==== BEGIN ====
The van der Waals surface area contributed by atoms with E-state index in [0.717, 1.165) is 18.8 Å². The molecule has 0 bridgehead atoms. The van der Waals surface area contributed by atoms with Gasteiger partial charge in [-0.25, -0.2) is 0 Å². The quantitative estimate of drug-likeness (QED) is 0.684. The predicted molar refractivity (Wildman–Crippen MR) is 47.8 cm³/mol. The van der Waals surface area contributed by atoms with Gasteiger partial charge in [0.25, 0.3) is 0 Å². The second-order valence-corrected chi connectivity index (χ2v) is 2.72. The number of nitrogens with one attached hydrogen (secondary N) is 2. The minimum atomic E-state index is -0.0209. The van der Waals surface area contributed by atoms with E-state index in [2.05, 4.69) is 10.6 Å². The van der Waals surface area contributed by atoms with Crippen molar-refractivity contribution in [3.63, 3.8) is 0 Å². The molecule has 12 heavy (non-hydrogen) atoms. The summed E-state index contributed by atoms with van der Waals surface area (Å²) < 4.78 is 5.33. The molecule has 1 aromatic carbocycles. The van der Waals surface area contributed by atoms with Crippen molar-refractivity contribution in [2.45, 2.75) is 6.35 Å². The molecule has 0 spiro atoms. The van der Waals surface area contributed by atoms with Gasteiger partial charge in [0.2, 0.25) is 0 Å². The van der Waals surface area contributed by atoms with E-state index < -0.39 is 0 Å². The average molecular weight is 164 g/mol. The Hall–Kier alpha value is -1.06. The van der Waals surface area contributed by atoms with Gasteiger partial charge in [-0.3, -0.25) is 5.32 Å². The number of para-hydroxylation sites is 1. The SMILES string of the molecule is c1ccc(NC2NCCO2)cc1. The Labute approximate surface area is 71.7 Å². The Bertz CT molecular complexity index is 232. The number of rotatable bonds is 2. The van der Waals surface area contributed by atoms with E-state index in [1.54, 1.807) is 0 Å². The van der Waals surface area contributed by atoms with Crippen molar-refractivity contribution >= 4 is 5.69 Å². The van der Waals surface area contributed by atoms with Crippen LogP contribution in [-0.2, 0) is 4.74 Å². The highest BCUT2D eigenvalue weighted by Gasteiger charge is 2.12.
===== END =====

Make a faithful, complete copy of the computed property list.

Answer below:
The van der Waals surface area contributed by atoms with E-state index in [0.717, 1.165) is 18.8 Å². The molecule has 0 bridgehead atoms. The van der Waals surface area contributed by atoms with Gasteiger partial charge in [-0.25, -0.2) is 0 Å². The quantitative estimate of drug-likeness (QED) is 0.684. The predicted molar refractivity (Wildman–Crippen MR) is 47.8 cm³/mol. The van der Waals surface area contributed by atoms with Gasteiger partial charge in [0.25, 0.3) is 0 Å². The second-order valence-corrected chi connectivity index (χ2v) is 2.72. The number of nitrogens with one attached hydrogen (secondary N) is 2. The minimum atomic E-state index is -0.0209. The van der Waals surface area contributed by atoms with E-state index in [2.05, 4.69) is 10.6 Å². The van der Waals surface area contributed by atoms with Crippen molar-refractivity contribution in [3.63, 3.8) is 0 Å². The molecule has 12 heavy (non-hydrogen) atoms. The summed E-state index contributed by atoms with van der Waals surface area (Å²) < 4.78 is 5.33. The molecule has 1 aromatic carbocycles. The van der Waals surface area contributed by atoms with Crippen molar-refractivity contribution in [2.45, 2.75) is 6.35 Å². The molecule has 0 spiro atoms. The van der Waals surface area contributed by atoms with Gasteiger partial charge in [0.2, 0.25) is 0 Å². The van der Waals surface area contributed by atoms with E-state index < -0.39 is 0 Å². The average molecular weight is 164 g/mol. The Hall–Kier alpha value is -1.06. The van der Waals surface area contributed by atoms with Gasteiger partial charge in [-0.3, -0.25) is 5.32 Å². The number of para-hydroxylation sites is 1. The SMILES string of the molecule is c1ccc(NC2NCCO2)cc1. The Labute approximate surface area is 71.7 Å². The Bertz CT molecular complexity index is 232. The number of rotatable bonds is 2. The van der Waals surface area contributed by atoms with E-state index in [1.54, 1.807) is 0 Å². The van der Waals surface area contributed by atoms with Crippen molar-refractivity contribution >= 4 is 5.69 Å². The van der Waals surface area contributed by atoms with Crippen LogP contribution in [-0.2, 0) is 4.74 Å². The highest BCUT2D eigenvalue weighted by Gasteiger charge is 2.12.